Speaking of broadcast, I want to congratulate Fox Sports for their involvement in the competition. It has also been announced that every Super W match will be shown on Fox Sports with Rugby.com.au also broadcasting one live match per week, meaning that the competition has the opportunity to go global via a digital footprint.
If you have Fox Sports, you should also keep an eye out for Mollie Gray who will be part of the commentary team. Mollie is an Australian Wallaroo who competed at the Women’s Rugby World Cup last year but will sit out the Super W season due to injury. Mollie will be exceptional in commentary – not only does she love and understand the game of rugby, but she is a feisty, sassy and funny woman who will bring plenty of energy to the commentary box.
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Another topic I have tackled several times in my columns is challenging corporate Australia to walk the walk, not just talk the talk when it comes to supporting women in sport. There is plenty of discussion about the importance of women’s sport – but I will only believe that organisations are genuine about their commitment when I see cash begin to flow.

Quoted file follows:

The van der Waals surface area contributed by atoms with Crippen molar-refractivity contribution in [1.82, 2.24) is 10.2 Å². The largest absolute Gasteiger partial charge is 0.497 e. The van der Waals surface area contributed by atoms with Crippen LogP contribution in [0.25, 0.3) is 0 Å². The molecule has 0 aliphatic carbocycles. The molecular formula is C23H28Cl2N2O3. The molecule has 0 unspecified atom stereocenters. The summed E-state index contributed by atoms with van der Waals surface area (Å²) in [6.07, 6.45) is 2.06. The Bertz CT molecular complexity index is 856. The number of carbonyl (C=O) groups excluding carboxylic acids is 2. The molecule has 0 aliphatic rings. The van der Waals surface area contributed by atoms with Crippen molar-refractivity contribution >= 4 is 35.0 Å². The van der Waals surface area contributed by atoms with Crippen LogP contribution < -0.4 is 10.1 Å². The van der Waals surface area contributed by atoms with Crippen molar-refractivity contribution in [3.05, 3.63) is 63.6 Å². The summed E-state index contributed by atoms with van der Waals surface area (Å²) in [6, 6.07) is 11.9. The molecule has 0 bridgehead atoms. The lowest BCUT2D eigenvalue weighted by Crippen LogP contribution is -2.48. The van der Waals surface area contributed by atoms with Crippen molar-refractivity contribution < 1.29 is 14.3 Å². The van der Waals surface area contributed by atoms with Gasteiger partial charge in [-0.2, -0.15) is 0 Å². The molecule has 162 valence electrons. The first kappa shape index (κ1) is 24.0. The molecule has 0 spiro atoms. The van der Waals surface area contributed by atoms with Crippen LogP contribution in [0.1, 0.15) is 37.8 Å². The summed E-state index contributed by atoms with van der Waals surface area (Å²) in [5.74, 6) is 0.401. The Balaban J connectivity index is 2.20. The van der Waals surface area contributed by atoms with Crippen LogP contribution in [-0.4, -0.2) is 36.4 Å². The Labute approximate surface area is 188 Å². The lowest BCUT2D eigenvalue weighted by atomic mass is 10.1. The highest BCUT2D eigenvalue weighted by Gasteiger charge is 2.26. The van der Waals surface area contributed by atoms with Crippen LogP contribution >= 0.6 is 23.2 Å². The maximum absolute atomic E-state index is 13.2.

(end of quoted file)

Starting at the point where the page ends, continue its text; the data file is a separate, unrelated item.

I again want to take this opportunity to congratulate Buildcorp and thank Tony and Josephine Sukkar for their unwavering support of women’s rugby in this country. Tony and Josephine recognise the importance of women playing sport and are true believers in the importance of equal opportunity for all. Women’s rugby in Australia would not be where it is today without their support.
With Buildcorp being named as the official naming rights partner of the inaugural Super W, this means that the company will continue to be one of Rugby Australia’s longest running partners. Buildcorp have a presence at grassroots, state, national and international levels of rugby. Their sponsorship also extends to the Wallaroos, Sydney University and the University of Queensland’s Rugby Clubs.
Tony and Josephine are such important members of the rugby family and I know how proud they are to be sponsoring this competition.
I also want to credit Rugby Australia, because rugby is certainly a code which has been under immense pressure over the last couple of years. From financial challenges, to the loss of one of the Australian Super Rugby franchises, the role of rugby in a crowded Australian sporting market has been questioned and plenty have called for significant changes.
With the start of Super W, this is the most positive I have felt about women’s rugby in Australia for a long time.
I look forward to getting out to support the competition and cannot wait to see the far reaching impacts that it has not only for grassroots rugby, but also for the development of the Wallaroos as preparations begin for the next World Cup in 2021, which will hopefully be played in Australia.